I feel like I’m stuck in sludge; thick and murky and slow moving. I am trying to settle into my life; trying to cut through grease to clear the way. But grease is slick and I find myself constantly slipping and sliding; picking myself up and looking for the path.
As I drove in to work I realized, in our fifteen years of marriage and 23 years of friendship, this is the longest we’ve ever lived in one place. We have never settled into a residence, ever. Though we have owned our home for almost 10 years we have not settled in it. We have actually lived in it for about six; two years when we first bought it, then, a military transfer for three years, and we returned in 2009.
I have always wanted to settle down; dig deep with roots. In childhood I was raised in the same home in a small town until I left at age 17 for college. I had no interest in traveling and liked the order and, somewhat boring, stability of routine. I now have the next 18-20 years of routine set before me and it is daunting. Is this what I decided I would settle for?
At the shop grease is everywhere. We are bolt manufacturers and grease and oil keeps our machines happy and working. It is our business’ life blood. This past weekend the older boys assisted in tuning up their Dad’s truck; the passing of knowledge and mechanics being shared with a few tugs of the wrench. Their hands were covered in grease and I had just cleaned the house. But I’ve come to realize that life is not always clear, pretty or tidy. Sometimes the antiseptic, anti-bacterial cleansers lead to bacterial resistance that only touch the surface. To have a smooth, well-run household or life, you need to lubricate the gears and joints with elbow grease and sweat. You have to dig in deep and commit to the task both physically and mentally.
For a long time I imagined my life full of beauty and simplicity; the path clear and unwavering. With time and effort that goal would be achieved. What I hadn’t counted on were the things I couldn’t control: where my heart took me, the adventures (and misadventures) that have brought me to the place I now stand. My 15 year plan had involved a career path that did not include a husband; nor kids. It centered on my desire to contribute to society; to make a difference. I had found my most perfect job utilizing my skills: my degree, my life experiences. When that yellow baby boy was placed in my arms, twelve-and-a-half years ago, and I had to leave him in the arms of a caregiver; I knew I would give it all up in a little baby’s heartbeat. And I did.
Other members of our family are unsettled. In twenty minutes our, dear, uncle Randy and aunt Les’ life went up in smoke. Both uncle Randy, as well as Dad (aka father-in-law), are new retirees and are just beginning to enjoy the golden years. After a lifetime of working hard, saving money and raising their families (kids and grandkids) they finally can settle into taking it easy. Recently, both brothers have found themselves in hospitals for various health issues and, last Sunday, uncle Randy’s historic, craftsman style home went up in smoke. Devastation cannot begin to describe what they came home to after running an errand at Home Depot. They had been working on their deck and have been replacing/upgrading various items in and around their home. This year it would have been 100 years old. Aunt Les, though devastated by the loss of all their material belongings, is heartbroken by the death of their beloved dog from smoke inhalation.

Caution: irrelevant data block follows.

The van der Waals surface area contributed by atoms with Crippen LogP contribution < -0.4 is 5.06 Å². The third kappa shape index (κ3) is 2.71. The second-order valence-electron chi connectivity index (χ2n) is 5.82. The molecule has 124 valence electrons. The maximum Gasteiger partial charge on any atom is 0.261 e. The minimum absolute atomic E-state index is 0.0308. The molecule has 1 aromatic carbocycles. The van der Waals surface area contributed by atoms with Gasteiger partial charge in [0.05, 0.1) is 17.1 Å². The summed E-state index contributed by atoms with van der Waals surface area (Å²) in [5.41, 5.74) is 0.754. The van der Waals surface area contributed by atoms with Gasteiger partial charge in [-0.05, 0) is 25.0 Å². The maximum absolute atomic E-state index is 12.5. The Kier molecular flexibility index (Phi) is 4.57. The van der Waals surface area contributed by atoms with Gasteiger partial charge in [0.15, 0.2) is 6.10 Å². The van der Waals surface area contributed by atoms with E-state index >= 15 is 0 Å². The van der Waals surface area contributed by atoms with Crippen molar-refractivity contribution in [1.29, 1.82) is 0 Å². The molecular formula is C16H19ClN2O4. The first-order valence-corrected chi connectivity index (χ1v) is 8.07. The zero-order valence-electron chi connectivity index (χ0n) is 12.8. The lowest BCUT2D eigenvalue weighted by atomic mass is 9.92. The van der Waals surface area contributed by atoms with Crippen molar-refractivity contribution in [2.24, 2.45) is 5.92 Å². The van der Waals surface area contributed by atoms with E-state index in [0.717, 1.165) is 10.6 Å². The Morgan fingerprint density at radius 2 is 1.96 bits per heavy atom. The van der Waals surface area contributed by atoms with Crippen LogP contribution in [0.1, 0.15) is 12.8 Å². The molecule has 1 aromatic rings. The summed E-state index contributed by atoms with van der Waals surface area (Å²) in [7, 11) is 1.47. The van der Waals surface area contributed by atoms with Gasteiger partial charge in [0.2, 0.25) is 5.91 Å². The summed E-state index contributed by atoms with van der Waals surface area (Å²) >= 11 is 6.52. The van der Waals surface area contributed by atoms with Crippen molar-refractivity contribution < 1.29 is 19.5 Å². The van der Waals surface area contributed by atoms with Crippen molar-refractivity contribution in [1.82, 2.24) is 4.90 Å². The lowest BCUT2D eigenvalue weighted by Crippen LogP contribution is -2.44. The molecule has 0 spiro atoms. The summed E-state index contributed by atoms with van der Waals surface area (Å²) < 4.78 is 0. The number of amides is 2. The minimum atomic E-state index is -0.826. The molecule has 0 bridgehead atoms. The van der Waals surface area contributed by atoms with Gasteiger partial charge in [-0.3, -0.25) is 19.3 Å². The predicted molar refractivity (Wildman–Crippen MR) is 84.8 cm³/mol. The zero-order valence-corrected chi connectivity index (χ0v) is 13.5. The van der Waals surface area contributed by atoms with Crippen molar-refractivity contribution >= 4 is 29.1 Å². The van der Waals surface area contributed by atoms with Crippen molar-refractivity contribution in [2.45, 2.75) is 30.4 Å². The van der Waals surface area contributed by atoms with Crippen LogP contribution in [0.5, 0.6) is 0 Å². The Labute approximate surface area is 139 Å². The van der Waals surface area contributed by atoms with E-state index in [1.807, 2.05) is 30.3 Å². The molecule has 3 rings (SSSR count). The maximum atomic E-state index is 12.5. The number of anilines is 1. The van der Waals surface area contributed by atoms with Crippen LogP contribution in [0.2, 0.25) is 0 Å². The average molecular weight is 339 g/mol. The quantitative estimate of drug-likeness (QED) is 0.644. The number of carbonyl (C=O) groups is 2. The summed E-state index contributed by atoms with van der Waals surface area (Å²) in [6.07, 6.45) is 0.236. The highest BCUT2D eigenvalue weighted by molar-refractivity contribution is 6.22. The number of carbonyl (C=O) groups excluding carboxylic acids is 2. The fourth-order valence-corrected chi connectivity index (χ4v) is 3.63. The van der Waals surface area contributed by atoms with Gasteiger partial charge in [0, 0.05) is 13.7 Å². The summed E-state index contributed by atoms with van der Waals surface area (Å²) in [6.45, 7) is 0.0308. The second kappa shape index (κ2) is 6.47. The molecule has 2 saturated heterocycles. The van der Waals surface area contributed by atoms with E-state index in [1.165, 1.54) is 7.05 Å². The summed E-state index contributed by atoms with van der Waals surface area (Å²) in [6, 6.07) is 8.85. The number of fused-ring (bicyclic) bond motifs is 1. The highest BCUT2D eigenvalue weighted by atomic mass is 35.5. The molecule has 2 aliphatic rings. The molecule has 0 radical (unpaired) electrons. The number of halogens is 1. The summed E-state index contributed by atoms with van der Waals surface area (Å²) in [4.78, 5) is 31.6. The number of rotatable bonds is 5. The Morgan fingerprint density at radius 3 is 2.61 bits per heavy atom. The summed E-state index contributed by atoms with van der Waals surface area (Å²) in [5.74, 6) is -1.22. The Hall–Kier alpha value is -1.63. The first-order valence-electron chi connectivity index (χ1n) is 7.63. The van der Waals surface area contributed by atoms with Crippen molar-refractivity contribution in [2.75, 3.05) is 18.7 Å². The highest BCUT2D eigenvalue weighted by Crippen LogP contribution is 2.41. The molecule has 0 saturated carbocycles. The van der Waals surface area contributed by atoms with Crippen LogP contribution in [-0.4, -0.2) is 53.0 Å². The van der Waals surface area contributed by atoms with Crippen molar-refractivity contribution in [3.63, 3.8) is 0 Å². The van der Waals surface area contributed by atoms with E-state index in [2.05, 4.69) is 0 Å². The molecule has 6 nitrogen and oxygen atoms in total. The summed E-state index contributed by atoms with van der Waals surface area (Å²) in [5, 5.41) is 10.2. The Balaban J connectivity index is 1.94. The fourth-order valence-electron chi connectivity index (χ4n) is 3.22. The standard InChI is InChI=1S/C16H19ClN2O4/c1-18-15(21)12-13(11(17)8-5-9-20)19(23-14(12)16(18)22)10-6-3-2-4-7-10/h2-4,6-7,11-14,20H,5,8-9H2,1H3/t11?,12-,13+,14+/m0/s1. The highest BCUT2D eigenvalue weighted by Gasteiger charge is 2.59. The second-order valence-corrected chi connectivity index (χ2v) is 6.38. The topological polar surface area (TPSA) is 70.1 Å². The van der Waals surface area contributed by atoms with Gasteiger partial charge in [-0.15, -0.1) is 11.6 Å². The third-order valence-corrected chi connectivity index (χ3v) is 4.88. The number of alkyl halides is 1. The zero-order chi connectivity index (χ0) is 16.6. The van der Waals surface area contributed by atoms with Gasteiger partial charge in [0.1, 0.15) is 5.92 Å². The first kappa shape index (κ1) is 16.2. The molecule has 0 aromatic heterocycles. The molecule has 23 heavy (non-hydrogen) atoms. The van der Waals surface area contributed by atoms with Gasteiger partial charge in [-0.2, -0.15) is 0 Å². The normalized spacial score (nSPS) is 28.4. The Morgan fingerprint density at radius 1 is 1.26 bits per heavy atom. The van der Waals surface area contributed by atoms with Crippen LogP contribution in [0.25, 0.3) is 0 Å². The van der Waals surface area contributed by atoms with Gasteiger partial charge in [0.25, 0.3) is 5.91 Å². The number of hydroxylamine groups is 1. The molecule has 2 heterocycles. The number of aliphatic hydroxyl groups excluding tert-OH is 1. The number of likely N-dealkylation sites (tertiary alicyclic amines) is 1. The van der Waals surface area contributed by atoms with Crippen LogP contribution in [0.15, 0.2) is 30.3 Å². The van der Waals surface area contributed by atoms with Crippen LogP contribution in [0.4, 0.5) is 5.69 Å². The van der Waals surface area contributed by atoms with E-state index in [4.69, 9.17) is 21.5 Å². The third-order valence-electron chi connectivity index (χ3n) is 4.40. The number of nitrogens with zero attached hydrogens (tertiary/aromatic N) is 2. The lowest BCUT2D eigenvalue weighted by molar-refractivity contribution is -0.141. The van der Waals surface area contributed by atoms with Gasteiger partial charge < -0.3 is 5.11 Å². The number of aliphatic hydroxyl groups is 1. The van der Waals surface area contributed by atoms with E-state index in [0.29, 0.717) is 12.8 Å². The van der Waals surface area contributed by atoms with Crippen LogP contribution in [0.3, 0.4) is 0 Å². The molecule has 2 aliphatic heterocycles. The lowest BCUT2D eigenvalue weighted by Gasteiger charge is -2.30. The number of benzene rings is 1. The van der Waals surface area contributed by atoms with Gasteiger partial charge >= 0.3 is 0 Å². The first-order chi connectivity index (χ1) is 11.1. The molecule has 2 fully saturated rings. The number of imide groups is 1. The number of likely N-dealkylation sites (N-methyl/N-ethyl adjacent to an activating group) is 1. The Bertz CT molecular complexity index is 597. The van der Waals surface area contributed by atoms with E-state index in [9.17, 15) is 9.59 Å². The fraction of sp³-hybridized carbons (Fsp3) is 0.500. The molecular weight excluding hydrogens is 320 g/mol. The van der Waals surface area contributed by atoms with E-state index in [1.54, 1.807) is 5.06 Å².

And so, the conference room at work smells like a fireplace. Salvaged amongst the smoldering items are pictures taken in 1848 of the immigration of the family patriarch and matriarch from Germany to America. It originated on the East coast, made its way to Kentucky and from there it came into uncle Randy’s possession. It now has changed hands, amongst brothers, and was decided to pass them down to the next generation that carries the family name; the hubs and our sons. Dad painstakingly scraped off over an inch of soot and ash and tried to salvage as much of the pictures as he could on the heirlooms which will soon reside above our own fireplace. Even with all the devastation the family ties that bind are as strong as steel. Uncle Randy has lived in this house for, approximately, 30 years. We can never establish residence; settle, in a place forever. The only place we can really, truly, feel at peace is if we place ourselves in God’s hands.
Cutting through the: ash, soot, dirt, grease…the human spirit will always push through this and seek, hope for a place to settle. A place of beauty and light. It is our struggle that makes us who we are; not the accolades or material possessions that proves my worth to the world. I must be grateful for each and every single day that I slip and slide through the murky sludge because it is a day I can choose to: live, to love and laugh with friends and family, to share my home and create adventures. And I pray I won’t lose my mind.